The most common saxophones played today are the alto and tenor, but
there is actually a whole family of these instruments.
If you go to the web site of the Sax Section, you can see a picture of
five out of the saxophone family on the home page
The person on the left of the picture is playing a soprano (ie.
treble) saxophone, and the one on the right is playing a baritone
saxophone, and you can clearly see the difference in size as well as
in shape. More pictures at http://www.musical.demon.co.uk/gallery.htm
Going deeper into the site you will find the information:
"It is true that saxophones usually have a curved tube but clarinets
are straight. However soprano saxophones are often absolutely
The soprano saxophone: "often arouses the curiosity of on-lookers who
do not always realise that it is still a saxophone without the
characteristic bent shape of the larger ones. (Curved sopranos do
exist, but they are small enough that the fingers can reach the holes
without this being a necessity, and so the straight form is more
usual.)... in general the soprano looks enough like a clarinet... but
sounds so different that one must marvel at the vast accoustical
difference which is made by a slight difference in the geometry of the
tube. The soprano sax can produce a particularly poignant sound."
From http://www.musical.demon.co.uk/thesax.htm where you can also see
a picture of a soprano saxophone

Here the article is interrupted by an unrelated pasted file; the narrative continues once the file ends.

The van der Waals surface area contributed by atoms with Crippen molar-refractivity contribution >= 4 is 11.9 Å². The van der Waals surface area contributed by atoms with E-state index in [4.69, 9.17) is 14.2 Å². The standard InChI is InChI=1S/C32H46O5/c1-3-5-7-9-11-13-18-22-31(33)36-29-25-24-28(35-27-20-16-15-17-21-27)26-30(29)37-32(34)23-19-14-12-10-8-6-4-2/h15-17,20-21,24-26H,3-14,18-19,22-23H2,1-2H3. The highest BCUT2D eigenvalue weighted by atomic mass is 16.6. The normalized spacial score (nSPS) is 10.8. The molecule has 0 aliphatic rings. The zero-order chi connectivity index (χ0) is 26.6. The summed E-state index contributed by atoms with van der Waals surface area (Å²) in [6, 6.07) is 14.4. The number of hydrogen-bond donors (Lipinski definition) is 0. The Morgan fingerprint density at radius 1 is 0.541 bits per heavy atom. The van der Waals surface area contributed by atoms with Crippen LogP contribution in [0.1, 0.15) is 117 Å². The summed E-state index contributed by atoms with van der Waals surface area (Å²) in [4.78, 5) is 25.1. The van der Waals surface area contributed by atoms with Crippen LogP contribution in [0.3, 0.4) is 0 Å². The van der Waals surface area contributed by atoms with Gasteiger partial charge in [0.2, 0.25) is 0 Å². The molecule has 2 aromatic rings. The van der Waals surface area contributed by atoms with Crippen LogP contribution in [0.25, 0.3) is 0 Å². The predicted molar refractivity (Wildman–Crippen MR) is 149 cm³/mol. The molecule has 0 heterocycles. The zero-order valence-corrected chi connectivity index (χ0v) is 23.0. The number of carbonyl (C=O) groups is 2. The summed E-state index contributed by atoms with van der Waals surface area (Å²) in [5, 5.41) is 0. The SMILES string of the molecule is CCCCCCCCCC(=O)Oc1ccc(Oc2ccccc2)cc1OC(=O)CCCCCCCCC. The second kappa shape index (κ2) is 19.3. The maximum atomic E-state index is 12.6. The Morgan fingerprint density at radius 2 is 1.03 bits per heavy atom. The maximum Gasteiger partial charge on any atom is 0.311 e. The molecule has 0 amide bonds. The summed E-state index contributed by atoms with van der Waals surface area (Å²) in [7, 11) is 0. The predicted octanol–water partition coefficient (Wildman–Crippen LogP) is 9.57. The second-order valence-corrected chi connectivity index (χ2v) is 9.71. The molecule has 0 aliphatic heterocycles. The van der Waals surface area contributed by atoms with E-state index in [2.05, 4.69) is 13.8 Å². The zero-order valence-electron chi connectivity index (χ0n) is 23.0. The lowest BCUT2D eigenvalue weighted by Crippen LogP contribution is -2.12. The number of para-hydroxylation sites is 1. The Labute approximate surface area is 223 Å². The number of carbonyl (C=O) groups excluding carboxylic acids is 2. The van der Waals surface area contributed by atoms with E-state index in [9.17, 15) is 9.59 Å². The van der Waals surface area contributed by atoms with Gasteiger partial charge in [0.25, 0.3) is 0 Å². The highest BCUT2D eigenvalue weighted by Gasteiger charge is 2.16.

The bass saxophone is curved like most of the saxophones you see, but
bigger. However, it is not the biggest in the saxophone family. The
whole family from highest to lowest consists of thirteen instruments,
which are in different keys:
"The soprano saxophone plays in the key of Bb, one octave higher then
the tenor, and two octaves higher then the mighty bass saxophone."
"The C Bass saxophone was the first saxophone ever made. Adolphe Sax
made the first C Bass saxophone in 1842... the Sax family... were
the only makers of the C Bass. For some reason, it wasn't produced in
the sax craze of the twenties, when all the other c-melody saxes were
being produced. "
"The bass saxophone is the largest saxophone that is still made today.
It plays in the key of Bb, one octave lower then the tenor, two
octaves lower then the soprano... The bass saxophone lacks both
written music, accessories, mouthpieces and reeds... You can identify
the bass saxophone from the baritone sax simply by the curve in the
neck being much larger on the bass, and the saxophone in general is
larger." The bass saxophone stands about 5 feet high.
If you want to know about the very largest "saxophone": "The
Sub-Contrabass Saxophone is the largest "saxophone" in existence.
About three are believed to have been made, one was for the 1899 Paris
Exposition. It was built by Avions Bleriot, and is in the key of C.
I must stress, most likely, they were not playable, most likely a prop
used for show. Quit obviously, the Sub-Contrabass saxophone has
little use, except for show. It is much to large to move easily, and
appears to take at least 3 people to play."
This information came from
http://members.tripod.com/~cfelts/saxfam.html, where you can see
pictures of these and other members of the saxophone family.
In terms of the pitch these instruments can play. the soprano
saxophone plays from Ab below the treble clef staff to high Eb above
the treble clef staff. The bass saxophone plays from Ab below the bass
clef staff to Eb above the bass clef staff.
from Harmony Clarinets and Harmony Saxophones by Frederick W. Westphal
in his Guide to Teaching Woodwinds, 1990
Search strategy: range saxophone family